Ed… The adventurer in me says, “I want to be in THAT car.” However, my inner-voyeur (and lack of flexibility in confined spaces) has me reaching for the cruise-control button and some popcorn.

Moo the Dog on December 16, 2011 at 11:36 AM

Texas Governor Rick Perry vetoed legislation last session that would have banned texting while driving because he views it as “a government effort to micromanage the behavior of adults.” State law already prohibits drivers under age 18 from texting or using a cell phone while driving.

Texas lawmakers already went down this road and it was stopped by Perry.

He has his moments.

tru2tx on December 16, 2011 at 11:36 AM

Lipstick is sure to be next.

search4truth on December 16, 2011 at 11:28 AM

..only when they pry it from my cold, dead hands.

The War Planner on December 16, 2011 at 11:36 AM

What I am seeing in every discussion on this issue, is that people all say that there’s nothing to be done, and that their right to text and web-surf while driving is inviolable.

I don’t think it would matter if the death toll were to double. People are insisting that their right to chatter while driving trumps public safety. This is the bottom-line issue.

cane_loader on December 16, 2011 at 11:37 AM

Hey now –

Subwoofers
(Actually, I’ll put subwoofers twice, since I hate those things)

Leave my subwoofer alone… not everyone with a subwoofer in their nice sound system cranks the bass and opens the windows… some of us enjoy the goodness of good music while traveling for long stretches…. stay out of my car – government and any one else – it’s none of your business and unless I am shaking your car/home as I drive by… which I will not because I am not an inconsiderate fool… leave me alone =)

The problem is inattentive driving – and to make the case that texting while at a long stoplight is worse than turning your head to look at your beautiful wife/girlfriend etc… is foolish and ill advised.

Make driving training far more in depth and challenging and show folks well made videos/actual accidents of people choosing their cellphone/passengers, sneezing over watching where one is going and getting crushed as a result… In Florida… you mark down your time driving with another driver on a sheet of paper and then you go out once for approval with the DMV… that’s it.. it’s shameful, ill advised and ridiculous.

glidingone on December 16, 2011 at 11:40 AM

So next we will be limited to one passenger cars, because talking to passengers while driving is a distraction…… It’s why I always miss my turn -_-

dmn1972 on December 16, 2011 at 11:41 AM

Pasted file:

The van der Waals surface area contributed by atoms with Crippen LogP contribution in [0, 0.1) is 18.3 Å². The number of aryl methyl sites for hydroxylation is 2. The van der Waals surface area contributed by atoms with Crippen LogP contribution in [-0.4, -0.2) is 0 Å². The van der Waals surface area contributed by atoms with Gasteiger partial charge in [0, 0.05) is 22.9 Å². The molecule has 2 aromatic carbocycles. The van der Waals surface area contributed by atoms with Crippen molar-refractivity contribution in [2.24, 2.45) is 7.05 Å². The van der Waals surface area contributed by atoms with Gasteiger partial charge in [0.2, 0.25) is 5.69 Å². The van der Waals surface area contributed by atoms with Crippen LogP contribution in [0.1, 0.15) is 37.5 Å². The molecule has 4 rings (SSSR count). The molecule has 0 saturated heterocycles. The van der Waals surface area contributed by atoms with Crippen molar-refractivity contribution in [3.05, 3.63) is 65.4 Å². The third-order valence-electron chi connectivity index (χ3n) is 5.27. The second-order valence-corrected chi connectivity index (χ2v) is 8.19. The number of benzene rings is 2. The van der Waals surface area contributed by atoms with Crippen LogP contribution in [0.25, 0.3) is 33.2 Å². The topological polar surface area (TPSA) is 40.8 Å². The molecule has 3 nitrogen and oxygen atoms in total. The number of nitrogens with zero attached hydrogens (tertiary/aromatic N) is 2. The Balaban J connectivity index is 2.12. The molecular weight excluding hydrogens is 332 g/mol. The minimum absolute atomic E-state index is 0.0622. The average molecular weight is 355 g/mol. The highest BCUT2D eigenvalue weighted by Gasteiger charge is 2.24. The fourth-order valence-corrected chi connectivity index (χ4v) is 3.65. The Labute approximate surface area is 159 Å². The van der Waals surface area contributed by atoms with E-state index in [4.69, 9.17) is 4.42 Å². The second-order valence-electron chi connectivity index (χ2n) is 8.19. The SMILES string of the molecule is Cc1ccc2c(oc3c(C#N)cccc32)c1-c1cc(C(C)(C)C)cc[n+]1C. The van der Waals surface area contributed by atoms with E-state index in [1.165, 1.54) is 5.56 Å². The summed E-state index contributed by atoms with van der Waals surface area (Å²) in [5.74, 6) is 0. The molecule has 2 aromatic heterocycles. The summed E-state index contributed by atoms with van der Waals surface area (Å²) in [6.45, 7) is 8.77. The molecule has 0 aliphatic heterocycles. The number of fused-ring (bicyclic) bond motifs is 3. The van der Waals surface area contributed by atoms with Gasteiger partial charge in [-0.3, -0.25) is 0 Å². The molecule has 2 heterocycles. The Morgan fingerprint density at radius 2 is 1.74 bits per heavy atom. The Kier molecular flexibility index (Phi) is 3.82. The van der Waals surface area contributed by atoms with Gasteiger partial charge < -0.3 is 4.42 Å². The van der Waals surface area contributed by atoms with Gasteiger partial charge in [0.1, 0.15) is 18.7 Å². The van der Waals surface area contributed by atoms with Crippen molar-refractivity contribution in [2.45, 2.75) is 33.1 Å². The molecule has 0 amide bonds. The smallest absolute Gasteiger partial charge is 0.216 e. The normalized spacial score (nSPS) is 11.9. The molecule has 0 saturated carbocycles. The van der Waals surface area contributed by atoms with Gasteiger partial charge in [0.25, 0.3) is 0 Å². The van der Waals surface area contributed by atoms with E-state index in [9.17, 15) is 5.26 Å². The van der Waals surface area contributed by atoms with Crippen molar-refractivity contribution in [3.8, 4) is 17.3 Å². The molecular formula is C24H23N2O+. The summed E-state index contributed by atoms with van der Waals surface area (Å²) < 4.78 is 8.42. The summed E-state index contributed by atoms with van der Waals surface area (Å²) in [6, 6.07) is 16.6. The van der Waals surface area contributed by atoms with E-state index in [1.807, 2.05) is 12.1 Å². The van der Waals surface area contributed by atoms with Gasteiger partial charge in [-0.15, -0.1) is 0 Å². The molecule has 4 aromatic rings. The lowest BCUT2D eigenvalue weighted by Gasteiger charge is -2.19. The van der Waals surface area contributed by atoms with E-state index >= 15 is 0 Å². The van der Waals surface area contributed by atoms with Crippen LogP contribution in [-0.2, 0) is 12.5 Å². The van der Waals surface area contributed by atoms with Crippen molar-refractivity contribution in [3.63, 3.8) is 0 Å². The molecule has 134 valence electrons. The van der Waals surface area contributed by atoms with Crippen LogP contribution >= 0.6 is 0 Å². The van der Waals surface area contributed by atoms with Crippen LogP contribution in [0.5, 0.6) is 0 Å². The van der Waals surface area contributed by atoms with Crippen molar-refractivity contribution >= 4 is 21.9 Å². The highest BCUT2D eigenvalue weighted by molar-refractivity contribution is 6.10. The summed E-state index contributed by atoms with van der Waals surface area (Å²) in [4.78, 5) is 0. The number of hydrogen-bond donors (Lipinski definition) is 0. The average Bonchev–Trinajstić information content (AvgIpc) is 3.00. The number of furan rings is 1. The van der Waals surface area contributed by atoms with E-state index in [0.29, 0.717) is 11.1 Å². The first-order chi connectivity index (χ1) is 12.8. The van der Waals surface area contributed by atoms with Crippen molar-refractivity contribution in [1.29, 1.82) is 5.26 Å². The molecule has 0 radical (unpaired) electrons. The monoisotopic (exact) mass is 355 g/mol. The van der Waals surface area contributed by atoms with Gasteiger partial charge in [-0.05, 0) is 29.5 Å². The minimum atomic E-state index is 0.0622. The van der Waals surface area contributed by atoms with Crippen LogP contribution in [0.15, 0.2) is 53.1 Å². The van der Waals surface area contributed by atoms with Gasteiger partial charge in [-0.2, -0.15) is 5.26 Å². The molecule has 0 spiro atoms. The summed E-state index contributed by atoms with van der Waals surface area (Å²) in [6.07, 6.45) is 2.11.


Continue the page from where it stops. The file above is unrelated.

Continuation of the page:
It’s not just people under 18. How many of you have noticed that, the majority of the time when a car is cruising in the left lane, 10 mph below the speed limit, you look over and it’s a middle-age woman or man yakking away. And how often now are we having to blow our horn at a driver sitting at a green light, blocking our way. Traffic is slowing down and becoming more and more chaotic, due to distracted driving. This slows everything down by making us sit in traffic a lot longer. This costs money.

When I began driving, with no electronic devices, we actually DROVE. We took off on the green, watched traffic around us, and got where we were going as fast as we legally could.

Nowadays, I feel that these electronically addicted drivers don’t CARE how fast they get where they’re going, because they’re doing all their business in the car. For those of us actually trying to get somewhere, these slow/oblivious drivers are slowing us down and taking our time away from us. It’s called being a “road hog.”

cane_loader on December 16, 2011 at 11:42 AM

I have to ‘fess up that several years ago, while texting and driving, I nearly ran a motorcyclist off the road. The look of hate in that mans eyes woke me up to the stupidity of the risks I had been taking. I won’t even look at my phone while driving now.

That being said, I think education is the key to this issue. And a Federal ban would not be Constitutional IMO.

BierManVA on December 16, 2011 at 11:43 AM

Once had a guy almost sideswipe me, next to me making a left turn (double turn lane) – had a cigarette AND cell phone in one hand, coffee cup in the other, and a stick shift car. Mostly sterring through the turn with his knee.

dentarthurdent on December 16, 2011 at 11:43 AM

Things I found myself doign while driving recently”

-picked lint off sweater
-turned on radio
-changed stations on radio
-looked at billboard flashing from red to black
-looked at guy swinging ‘look here’ sign arond his neck
-looked at hot gal driving the lexus…grrrrr
-looked at my cig as i lit it.